Well, Paul explicitly commands us to do so in Galatians. “Carry each other’s burdens, and in this way you will fulfill the law of Christ….” And we as brothers and sisters are called to serve our siblings and be aware of their stumbling blocks as best we can, doing our best to prevent them from faltering in their faith. “Therefore let us stop passing judgment on one another. Instead, make up your mind not to put any stumbling block or obstacle in the way of a brother or sister. I am convinced, being fully persuaded in the Lord Jesus, that nothing is unclean in itself. But if anyone regards something as unclean, then for that person it is unclean. If your brother or sister is distressed because of what you eat, you are no longer acting in love. Do not by your eating destroy someone for whom Christ died.” Romans 14:13-15 When you ask for help with the burden, is the end goal godliness? For both parties? Are both of you putting effort in to easing the burden? Then yes. Absolutely.

Is there a time and a place where it’s not appropriate to ask another to help carry this problem?

Well, you probably need to ask yourself two questions. One, is this a burden or a load? Is it reasonable for you to manage it by yourself, with others holding you accountable on the occasion, or is it something you need immediate, interventional help with? Lantana or bindiis? Either way, you’ll still need to contribute the majority of the effort required to help get things back on track. Two, what are your expectations when you ask? How are you expecting them to help? And to what extent? For what period of time? If there are indefinites on those limiters, you probably need to run a couple more checks.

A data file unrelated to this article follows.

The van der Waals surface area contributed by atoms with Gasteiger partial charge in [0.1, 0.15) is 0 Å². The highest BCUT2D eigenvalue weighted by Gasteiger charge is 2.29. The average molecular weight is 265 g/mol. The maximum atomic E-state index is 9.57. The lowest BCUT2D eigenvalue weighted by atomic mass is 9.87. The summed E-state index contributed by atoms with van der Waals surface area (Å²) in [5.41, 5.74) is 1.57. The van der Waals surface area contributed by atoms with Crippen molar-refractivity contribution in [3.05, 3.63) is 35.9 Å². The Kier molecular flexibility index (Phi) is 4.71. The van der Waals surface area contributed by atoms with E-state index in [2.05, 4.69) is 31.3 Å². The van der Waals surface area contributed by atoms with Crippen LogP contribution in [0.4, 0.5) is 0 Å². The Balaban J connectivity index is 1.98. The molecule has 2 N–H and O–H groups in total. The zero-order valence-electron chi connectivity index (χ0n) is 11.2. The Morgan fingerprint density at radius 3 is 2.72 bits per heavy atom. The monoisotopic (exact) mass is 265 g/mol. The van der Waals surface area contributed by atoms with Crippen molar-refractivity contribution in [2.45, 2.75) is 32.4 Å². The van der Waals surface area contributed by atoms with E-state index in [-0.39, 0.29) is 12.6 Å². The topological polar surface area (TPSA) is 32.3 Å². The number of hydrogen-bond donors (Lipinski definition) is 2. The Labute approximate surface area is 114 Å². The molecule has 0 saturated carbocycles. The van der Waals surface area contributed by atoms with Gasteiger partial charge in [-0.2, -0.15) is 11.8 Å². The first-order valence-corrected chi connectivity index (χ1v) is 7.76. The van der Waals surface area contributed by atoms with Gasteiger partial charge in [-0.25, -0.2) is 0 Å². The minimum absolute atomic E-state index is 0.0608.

A thought in closing

I don’t like writing these sort of posts that don’t have some grasp-able application. I spent nearly two years writing and publishing blog posts for a living, and if they didn’t have an application, they didn’t get published. So let’s get real for a moment, and talk about a real-world application of the burden/load thing. How we expect our brothers and sisters to dress. Fam, it’s fair to ask your siblings to be wise in how they dress, for practical and godly reasons. It’s fair to expect that some things have a time and place sort of appropriateness. Downtown wear is not interchangeable with beachwear. Speaking as a woman who works in the clothing industry, I think it’s fair to understand that women’s clothes are rarely practical, and for some reason manufacturers regularly forget to account for bras and that shirts need to have substance. There’s a reason why I’ve considered giving up and just altering men’s clothes to fit. But it’s not fair to put that responsibility on your siblings when they’re trying their best. Stumbling blocks and weaker brothers aside, there comes a limit to how much we can expect others to account for our godliness, and how much we need to cultivate the spiritual fruit of self-control. “For the kingdom of God is not a matter of eating and drinking [earthly matters and limitations], but of righteousness, peace and joy in the Holy Spirit, because anyone who serves Christ in this way is pleasing to God and receives human approval.” Romans 14:17-18